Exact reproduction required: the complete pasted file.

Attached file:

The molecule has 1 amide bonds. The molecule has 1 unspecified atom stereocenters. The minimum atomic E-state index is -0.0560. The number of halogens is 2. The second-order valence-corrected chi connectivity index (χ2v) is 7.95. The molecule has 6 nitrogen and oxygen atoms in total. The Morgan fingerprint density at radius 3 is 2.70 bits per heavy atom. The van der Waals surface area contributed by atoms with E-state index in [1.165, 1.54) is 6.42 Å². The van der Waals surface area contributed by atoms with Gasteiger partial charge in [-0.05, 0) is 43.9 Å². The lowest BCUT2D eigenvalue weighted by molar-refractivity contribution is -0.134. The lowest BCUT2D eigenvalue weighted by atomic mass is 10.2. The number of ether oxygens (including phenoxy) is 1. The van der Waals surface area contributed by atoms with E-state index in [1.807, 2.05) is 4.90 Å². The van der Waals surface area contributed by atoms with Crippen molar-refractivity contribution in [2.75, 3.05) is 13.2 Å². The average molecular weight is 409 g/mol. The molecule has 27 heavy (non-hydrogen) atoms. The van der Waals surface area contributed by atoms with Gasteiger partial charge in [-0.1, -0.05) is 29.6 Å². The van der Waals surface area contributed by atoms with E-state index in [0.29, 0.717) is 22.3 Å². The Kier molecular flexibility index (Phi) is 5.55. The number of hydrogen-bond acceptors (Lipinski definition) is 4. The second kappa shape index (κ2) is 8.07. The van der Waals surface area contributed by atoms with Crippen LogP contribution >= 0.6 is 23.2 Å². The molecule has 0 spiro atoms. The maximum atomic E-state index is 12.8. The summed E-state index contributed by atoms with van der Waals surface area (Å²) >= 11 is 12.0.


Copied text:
The molecule has 1 amide bonds. The molecule has 1 unspecified atom stereocenters. The minimum atomic E-state index is -0.0560. The number of halogens is 2. The second-order valence-corrected chi connectivity index (χ2v) is 7.95. The molecule has 6 nitrogen and oxygen atoms in total. The Morgan fingerprint density at radius 3 is 2.70 bits per heavy atom. The van der Waals surface area contributed by atoms with E-state index in [1.165, 1.54) is 6.42 Å². The van der Waals surface area contributed by atoms with Gasteiger partial charge in [-0.05, 0) is 43.9 Å². The lowest BCUT2D eigenvalue weighted by molar-refractivity contribution is -0.134. The lowest BCUT2D eigenvalue weighted by atomic mass is 10.2. The number of ether oxygens (including phenoxy) is 1. The van der Waals surface area contributed by atoms with E-state index in [1.807, 2.05) is 4.90 Å². The van der Waals surface area contributed by atoms with Crippen molar-refractivity contribution in [2.75, 3.05) is 13.2 Å². The average molecular weight is 409 g/mol. The molecule has 27 heavy (non-hydrogen) atoms. The van der Waals surface area contributed by atoms with Gasteiger partial charge in [-0.1, -0.05) is 29.6 Å². The van der Waals surface area contributed by atoms with E-state index in [0.29, 0.717) is 22.3 Å². The Kier molecular flexibility index (Phi) is 5.55. The number of hydrogen-bond acceptors (Lipinski definition) is 4. The second kappa shape index (κ2) is 8.07. The van der Waals surface area contributed by atoms with Crippen LogP contribution >= 0.6 is 23.2 Å². The molecule has 0 spiro atoms. The maximum atomic E-state index is 12.8. The summed E-state index contributed by atoms with van der Waals surface area (Å²) >= 11 is 12.0.